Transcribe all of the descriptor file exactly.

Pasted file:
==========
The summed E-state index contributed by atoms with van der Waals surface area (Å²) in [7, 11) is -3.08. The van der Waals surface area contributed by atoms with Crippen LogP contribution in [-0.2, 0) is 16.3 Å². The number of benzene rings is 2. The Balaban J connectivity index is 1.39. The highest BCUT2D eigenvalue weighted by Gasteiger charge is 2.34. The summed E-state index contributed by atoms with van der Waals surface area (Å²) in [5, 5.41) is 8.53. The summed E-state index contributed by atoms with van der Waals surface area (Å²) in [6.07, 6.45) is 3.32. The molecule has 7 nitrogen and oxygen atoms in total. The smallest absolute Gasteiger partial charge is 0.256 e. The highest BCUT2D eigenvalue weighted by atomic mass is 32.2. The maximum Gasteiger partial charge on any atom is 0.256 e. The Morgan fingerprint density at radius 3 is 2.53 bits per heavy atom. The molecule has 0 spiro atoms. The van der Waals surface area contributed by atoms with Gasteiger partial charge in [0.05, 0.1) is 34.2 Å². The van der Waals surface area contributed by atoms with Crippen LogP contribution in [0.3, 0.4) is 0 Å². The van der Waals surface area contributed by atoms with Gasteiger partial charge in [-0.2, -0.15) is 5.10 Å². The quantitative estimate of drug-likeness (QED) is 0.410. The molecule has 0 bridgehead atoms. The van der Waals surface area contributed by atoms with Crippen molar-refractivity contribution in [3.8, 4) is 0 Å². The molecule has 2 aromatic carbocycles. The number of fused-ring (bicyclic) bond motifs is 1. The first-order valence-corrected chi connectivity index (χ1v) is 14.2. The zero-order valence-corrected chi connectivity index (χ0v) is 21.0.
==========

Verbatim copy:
The summed E-state index contributed by atoms with van der Waals surface area (Å²) in [7, 11) is -3.08. The van der Waals surface area contributed by atoms with Crippen LogP contribution in [-0.2, 0) is 16.3 Å². The number of benzene rings is 2. The Balaban J connectivity index is 1.39. The highest BCUT2D eigenvalue weighted by Gasteiger charge is 2.34. The summed E-state index contributed by atoms with van der Waals surface area (Å²) in [5, 5.41) is 8.53. The summed E-state index contributed by atoms with van der Waals surface area (Å²) in [6.07, 6.45) is 3.32. The molecule has 7 nitrogen and oxygen atoms in total. The smallest absolute Gasteiger partial charge is 0.256 e. The highest BCUT2D eigenvalue weighted by atomic mass is 32.2. The maximum Gasteiger partial charge on any atom is 0.256 e. The Morgan fingerprint density at radius 3 is 2.53 bits per heavy atom. The molecule has 0 spiro atoms. The van der Waals surface area contributed by atoms with Gasteiger partial charge in [0.05, 0.1) is 34.2 Å². The van der Waals surface area contributed by atoms with Crippen LogP contribution in [0.3, 0.4) is 0 Å². The van der Waals surface area contributed by atoms with Gasteiger partial charge in [-0.2, -0.15) is 5.10 Å². The quantitative estimate of drug-likeness (QED) is 0.410. The molecule has 0 bridgehead atoms. The van der Waals surface area contributed by atoms with Crippen molar-refractivity contribution in [3.8, 4) is 0 Å². The molecule has 2 aromatic carbocycles. The number of fused-ring (bicyclic) bond motifs is 1. The first-order valence-corrected chi connectivity index (χ1v) is 14.2. The zero-order valence-corrected chi connectivity index (χ0v) is 21.0.